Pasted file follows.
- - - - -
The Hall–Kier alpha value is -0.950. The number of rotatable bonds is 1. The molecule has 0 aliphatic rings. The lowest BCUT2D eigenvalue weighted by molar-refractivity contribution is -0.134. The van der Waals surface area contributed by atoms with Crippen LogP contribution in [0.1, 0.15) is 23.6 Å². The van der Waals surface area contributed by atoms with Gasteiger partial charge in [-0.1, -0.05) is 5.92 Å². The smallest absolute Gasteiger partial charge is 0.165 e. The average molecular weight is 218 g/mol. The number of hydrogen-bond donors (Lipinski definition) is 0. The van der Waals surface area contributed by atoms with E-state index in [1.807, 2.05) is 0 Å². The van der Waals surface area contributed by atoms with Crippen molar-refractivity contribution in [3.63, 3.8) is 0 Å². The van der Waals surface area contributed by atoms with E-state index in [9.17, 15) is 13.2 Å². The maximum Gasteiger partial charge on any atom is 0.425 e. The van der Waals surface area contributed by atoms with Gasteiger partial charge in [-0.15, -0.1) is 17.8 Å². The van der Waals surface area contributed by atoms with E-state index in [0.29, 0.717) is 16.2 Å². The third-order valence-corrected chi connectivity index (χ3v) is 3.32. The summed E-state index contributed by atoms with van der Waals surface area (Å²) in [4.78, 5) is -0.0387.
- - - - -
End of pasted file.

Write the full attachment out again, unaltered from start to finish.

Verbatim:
The Hall–Kier alpha value is -0.950. The number of rotatable bonds is 1. The molecule has 0 aliphatic rings. The lowest BCUT2D eigenvalue weighted by molar-refractivity contribution is -0.134. The van der Waals surface area contributed by atoms with Crippen LogP contribution in [0.1, 0.15) is 23.6 Å². The van der Waals surface area contributed by atoms with Gasteiger partial charge in [-0.1, -0.05) is 5.92 Å². The smallest absolute Gasteiger partial charge is 0.165 e. The average molecular weight is 218 g/mol. The number of hydrogen-bond donors (Lipinski definition) is 0. The van der Waals surface area contributed by atoms with E-state index in [1.807, 2.05) is 0 Å². The van der Waals surface area contributed by atoms with Crippen molar-refractivity contribution in [3.63, 3.8) is 0 Å². The van der Waals surface area contributed by atoms with E-state index in [9.17, 15) is 13.2 Å². The maximum Gasteiger partial charge on any atom is 0.425 e. The van der Waals surface area contributed by atoms with Gasteiger partial charge in [-0.15, -0.1) is 17.8 Å². The van der Waals surface area contributed by atoms with E-state index in [0.29, 0.717) is 16.2 Å². The third-order valence-corrected chi connectivity index (χ3v) is 3.32. The summed E-state index contributed by atoms with van der Waals surface area (Å²) in [4.78, 5) is -0.0387.